April May Newsletter
Remote Support vs On-site
Because of rising fuel prices some service companies are passing the costs of doing business to their customers by implementing trip charges.
While I’ve always had a policy of charging door-to-door for trips more than 15miles from my office, I’m not planning on adding any trip charges or raising rates to cover gas costs. In lieu of added charges, I’m trying to encourage customers to take advantage of my remote support services if the situation allows for it. My On-site rate is 110/hr. This is billable in 30 minute increments the first hour and then every 15 minutes after the first. The remote rate is $1.50 /minute. This roughly translates to $90/hr. In addition, except for virus removal situations, there is a 2.5 hr maximum charge for remote services per incident. The coupon below applies to remote services as well. Just tell me you want to use it when you call.
The things I cannot do remotely are as follows:
Complete virus removal services (I can scan and diagnose but I can’t do a full verified removal)
Hook up hardware.
Reload operating systems.
So the next time there’s a difficulty, Give a call and lets see if I can handle it remotely.
Reducing support costs.
Reducing costs is the concern of most businesses and rightly so because the less overhead you have the more profit you make. IT support costs for small businesses can be scary at times due to the situation small businesses find themselves in. Discounts for hardware bought in bulk are generally not available to them. Software necessary to everyday functioning like MS Office, Peachtree or Quickbooks can often break a budget if multiple licenses are needed.
An office of 5-10 employees or a home based business that only has 1 or 2 staff don’t have the ability to hire full-time IT support. The smallest company I’ve seen with a full time IT person was 20 employees. This was a special case due to the nature of their work.
What most small businesses do is Buy PC’s and software as they need them resulting in a mixture of hardware vintages, Operating Systems and brands of computers.
Most small business owners only call for help after they’ve spent hours trying to troubleshoot the problem themselves. This has the effect of taking them out of the business they’ve built, and puts them into the role of support technician. Many times I’ve followed up after such attempts and wondered why someone would spend a full day working on a problem to save the cost of calling a professional. It could be that the problem looks too complicated and they think that if they can’t figure it out themselves that a professional will take a large amount of time to repair it. For example, I received a call once for a software problem a user had spent a week trying to figure out with the aid of their boss. Turned out the error was a file permissions issue. A quick look at the logs and the error messages clued me in to the issue quickly.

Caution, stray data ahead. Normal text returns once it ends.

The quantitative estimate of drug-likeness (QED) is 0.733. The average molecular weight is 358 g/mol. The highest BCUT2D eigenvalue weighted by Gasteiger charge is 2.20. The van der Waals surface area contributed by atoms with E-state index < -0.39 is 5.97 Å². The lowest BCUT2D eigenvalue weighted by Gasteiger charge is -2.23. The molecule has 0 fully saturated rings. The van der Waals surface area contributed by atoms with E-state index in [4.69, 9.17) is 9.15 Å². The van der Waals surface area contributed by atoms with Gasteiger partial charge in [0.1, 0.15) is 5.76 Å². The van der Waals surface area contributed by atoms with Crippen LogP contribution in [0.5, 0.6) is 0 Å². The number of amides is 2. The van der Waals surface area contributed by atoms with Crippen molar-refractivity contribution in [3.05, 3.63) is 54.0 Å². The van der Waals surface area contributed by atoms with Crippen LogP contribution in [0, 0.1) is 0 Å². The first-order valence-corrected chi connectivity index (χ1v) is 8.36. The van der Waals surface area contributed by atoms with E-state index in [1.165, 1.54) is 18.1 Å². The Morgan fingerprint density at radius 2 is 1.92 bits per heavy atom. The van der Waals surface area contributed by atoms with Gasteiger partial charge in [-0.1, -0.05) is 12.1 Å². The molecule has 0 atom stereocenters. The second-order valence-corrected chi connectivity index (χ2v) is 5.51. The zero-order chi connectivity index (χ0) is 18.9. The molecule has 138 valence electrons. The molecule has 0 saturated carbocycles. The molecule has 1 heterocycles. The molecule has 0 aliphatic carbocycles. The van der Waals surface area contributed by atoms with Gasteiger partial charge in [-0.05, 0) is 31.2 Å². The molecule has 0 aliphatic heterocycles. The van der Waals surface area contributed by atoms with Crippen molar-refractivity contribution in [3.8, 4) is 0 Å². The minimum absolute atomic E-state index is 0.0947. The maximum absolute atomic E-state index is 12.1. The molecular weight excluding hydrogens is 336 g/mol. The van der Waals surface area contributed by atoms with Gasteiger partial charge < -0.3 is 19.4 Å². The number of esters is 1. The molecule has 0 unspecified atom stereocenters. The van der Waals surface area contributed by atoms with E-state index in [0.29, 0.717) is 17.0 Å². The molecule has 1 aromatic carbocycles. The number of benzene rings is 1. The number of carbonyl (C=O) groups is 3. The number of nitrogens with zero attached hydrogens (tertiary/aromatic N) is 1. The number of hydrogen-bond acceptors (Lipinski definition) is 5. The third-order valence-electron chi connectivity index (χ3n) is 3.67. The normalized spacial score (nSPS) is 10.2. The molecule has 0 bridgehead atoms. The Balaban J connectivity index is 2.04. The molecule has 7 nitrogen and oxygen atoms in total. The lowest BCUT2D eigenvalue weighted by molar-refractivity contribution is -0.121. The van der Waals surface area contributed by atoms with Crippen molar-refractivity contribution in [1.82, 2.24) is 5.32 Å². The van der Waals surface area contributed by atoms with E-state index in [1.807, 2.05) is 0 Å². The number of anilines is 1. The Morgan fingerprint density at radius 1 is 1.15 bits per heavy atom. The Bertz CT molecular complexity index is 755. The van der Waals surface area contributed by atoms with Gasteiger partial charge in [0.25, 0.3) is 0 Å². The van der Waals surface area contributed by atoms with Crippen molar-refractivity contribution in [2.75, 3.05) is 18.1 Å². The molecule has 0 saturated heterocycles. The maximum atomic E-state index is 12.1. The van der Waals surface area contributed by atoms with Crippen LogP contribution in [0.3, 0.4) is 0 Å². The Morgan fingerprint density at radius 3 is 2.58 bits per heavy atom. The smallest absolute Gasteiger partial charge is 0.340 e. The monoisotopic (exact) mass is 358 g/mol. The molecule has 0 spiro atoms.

Over the next few newsletters I’m going to try to outline steps that large businesses take to reduce costs and how small businesses can scale it down. I’ll cover such things as Standardization, Budgeting & polices.
First lets talk about knowing what you have.
Step 1: Identify what you have and who’s using it.
Occasionally I’ll get a call to repair a PC that ends up in a reload situation. I take great care to determine what’s installed on a PC and to preserve the data in case of a reload. However, there are times when I either cannot reinstall some software because the media is missing or the user forgot where they downloaded it from. There have also been occasions when I spend a great deal of time trying to get a piece of software to work only to discover it’s outdated, left over from a previous user or just not used anymore. Regular software inventory and management can save a lot of time and money on a service call.
If you regularly take stock of what software you have and who is using it you can save licensing costs and plan upgrades easier. You may also find that software is installed on 2 PC’s at once, thereby violating the licensing agreement with your vendor. Or you may have moved a PC to another user that doesn’t need all the things you installed for an worker in another role.
There are several utilities that can help you do this. Contact me for more info.
Our next newsletter will cover how standardizing things can save you money.
This was the text of my monthly newsletter. In it I offer tips for system maintenance, general computing and other issues that relate to the Small or Home Based business. I also include a coupon good for service that you can share with your friends.
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